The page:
Improved climate action on food systems can deliver 20 percent of global emissions reductions needed by 2050
Policymakers can improve the chances of achieving climate goals and limiting global warming to 1.5oC by making more specific commitments to transforming national food systems.
Enhancing Nationally Determined Contributions (NDCs) for Food Systems, a new report published today by WWF, the UN Environment Programme (UNEP), EAT and Climate Focus, finds countries are missing significant opportunities to reduce greenhouse gas emissions and identifies 16 ways policymakers could take more action, from farm to fork.
Currently, diets and food loss and waste are widely ignored, but by adding them to national climate plans, policymakers can improve their mitigation and adaptation contributions from food systems, by as much as 25 percent. Under the 2015 Paris Agreement, countries are expected to revise or resubmit their NDCs every five years. This year, therefore, policymakers have the opportunity to adopt food systems solutions and set more ambitious targets and measures to reduce greenhouse gas emissions and in turn, improve biodiversity, food security and public health.
Food systems – which gather all the elements and activities that relate to the production, processing, distribution, preparation and consumption of food – account for up to 37 percent of all greenhouse gas emissions; continuing on a business-as-usual trajectory will single-handedly exhaust the 1.5oC compatible emissions budgets for all sectors. Although 89 percent of NDCs mention agriculture production, agriculture emissions reduction targets are mainly included in wider land-use targets. More notably, other actions in the food system, such as reducing food loss and waste, or shifting to more sustainable diets, are widely ignored, despite presenting the combined opportunity to reduce emissions by as much as 12.5 Gt CO2e - the equivalent of taking 2.7 billion cars off the road.
The 16 actions identified in the report include:
Reducing land-use change and conversion of natural habitats, which could reduce emissions by 4.6 Gt CO2e per year. Comparably, reducing food loss and waste, which accounts for 8 percent of all GHG emissions, could reduce emissions by 4.5 Gt CO2e per year. Yet only 11 countries currently mention food loss in their plans and none consider food waste. Improving production methods and reducing methane emissions from livestock, could reduce emissions by up to 1.44 Gt CO2e per year, but much greater reductions could be achieved by shifting to healthier and more sustainable diets with a higher proportion of plant-based than animal-based foods could avoid emissions of up to 8 Gt CO2e each year. No current national climate plans explicitly discuss more sustainable diets.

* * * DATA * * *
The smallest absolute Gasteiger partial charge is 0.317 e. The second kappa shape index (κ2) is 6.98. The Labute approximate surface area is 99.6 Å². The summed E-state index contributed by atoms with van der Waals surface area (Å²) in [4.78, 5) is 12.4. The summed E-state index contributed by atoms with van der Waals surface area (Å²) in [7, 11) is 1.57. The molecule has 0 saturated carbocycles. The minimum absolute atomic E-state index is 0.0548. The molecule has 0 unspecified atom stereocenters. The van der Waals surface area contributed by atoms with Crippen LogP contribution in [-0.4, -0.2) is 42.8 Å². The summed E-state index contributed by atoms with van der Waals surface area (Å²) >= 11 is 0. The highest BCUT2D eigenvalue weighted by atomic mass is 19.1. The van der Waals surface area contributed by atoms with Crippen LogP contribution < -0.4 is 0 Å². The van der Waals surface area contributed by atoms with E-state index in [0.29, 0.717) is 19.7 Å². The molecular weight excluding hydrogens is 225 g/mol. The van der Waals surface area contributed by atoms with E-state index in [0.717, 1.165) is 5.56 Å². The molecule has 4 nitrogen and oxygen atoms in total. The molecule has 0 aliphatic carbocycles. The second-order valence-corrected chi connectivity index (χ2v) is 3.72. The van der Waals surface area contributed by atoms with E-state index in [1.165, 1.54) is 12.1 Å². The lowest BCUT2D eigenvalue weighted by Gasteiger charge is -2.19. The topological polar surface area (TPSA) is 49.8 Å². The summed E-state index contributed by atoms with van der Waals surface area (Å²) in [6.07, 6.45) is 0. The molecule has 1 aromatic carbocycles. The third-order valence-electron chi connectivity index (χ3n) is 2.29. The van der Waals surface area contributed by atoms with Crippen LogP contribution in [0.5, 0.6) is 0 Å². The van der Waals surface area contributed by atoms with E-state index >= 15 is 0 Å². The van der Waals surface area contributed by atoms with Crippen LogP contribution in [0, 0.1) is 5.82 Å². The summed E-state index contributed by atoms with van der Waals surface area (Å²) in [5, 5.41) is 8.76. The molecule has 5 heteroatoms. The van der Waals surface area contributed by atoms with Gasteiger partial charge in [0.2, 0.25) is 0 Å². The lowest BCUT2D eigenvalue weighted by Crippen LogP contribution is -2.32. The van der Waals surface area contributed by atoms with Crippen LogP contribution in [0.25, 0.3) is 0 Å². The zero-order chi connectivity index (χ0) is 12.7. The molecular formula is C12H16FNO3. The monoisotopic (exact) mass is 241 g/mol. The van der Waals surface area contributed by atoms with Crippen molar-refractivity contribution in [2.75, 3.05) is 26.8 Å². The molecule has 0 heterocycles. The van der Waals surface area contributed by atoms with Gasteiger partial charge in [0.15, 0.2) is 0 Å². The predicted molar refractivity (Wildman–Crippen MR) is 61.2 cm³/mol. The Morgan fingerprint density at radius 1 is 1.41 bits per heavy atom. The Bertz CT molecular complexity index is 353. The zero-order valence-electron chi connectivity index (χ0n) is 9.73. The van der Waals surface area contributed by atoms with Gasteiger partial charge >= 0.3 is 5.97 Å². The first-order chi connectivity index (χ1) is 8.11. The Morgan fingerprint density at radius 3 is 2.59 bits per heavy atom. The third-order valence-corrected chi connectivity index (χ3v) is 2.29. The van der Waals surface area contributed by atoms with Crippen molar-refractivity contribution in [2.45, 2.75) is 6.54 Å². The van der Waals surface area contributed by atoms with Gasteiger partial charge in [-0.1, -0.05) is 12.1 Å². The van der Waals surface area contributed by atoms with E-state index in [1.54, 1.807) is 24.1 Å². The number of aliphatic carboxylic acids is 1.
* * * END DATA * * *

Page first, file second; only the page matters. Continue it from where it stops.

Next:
The report finds that developed countries are less likely than developing countries to provide sector-specific mitigation actions for agriculture in their current climate plans though in absolute terms, the number of specific actions for reducing emissions in the food system in developing countries is also low. Through August 2020, 15 NDC updates and revisions have been submitted and though some feature agriculture, actions are still lacking. Early indications are that sustainable food consumption and food loss and waste will continue to be ignored in the review process. None of the updates and revisions submitted mention them in their mitigation contributions or policies and measures. (UNEP)
In addition to increasing ambition in their NDCs, countries have a number of additional opportunities to reduce emissions and preserve nature through food systems. In 2021, in the context of the UN Convention on Biological Diversity Conference of Parties (COP 15), world leaders can agree to a new deal for nature and people, to halt and reverse biodiversity loss. In addition, the first ever UN Food Systems Summit will take place in 2021; as UN Secretary-General António Guterres noted when launching the Summit, ”transforming food systems is crucial for delivering all the Sustainable Development Goals”.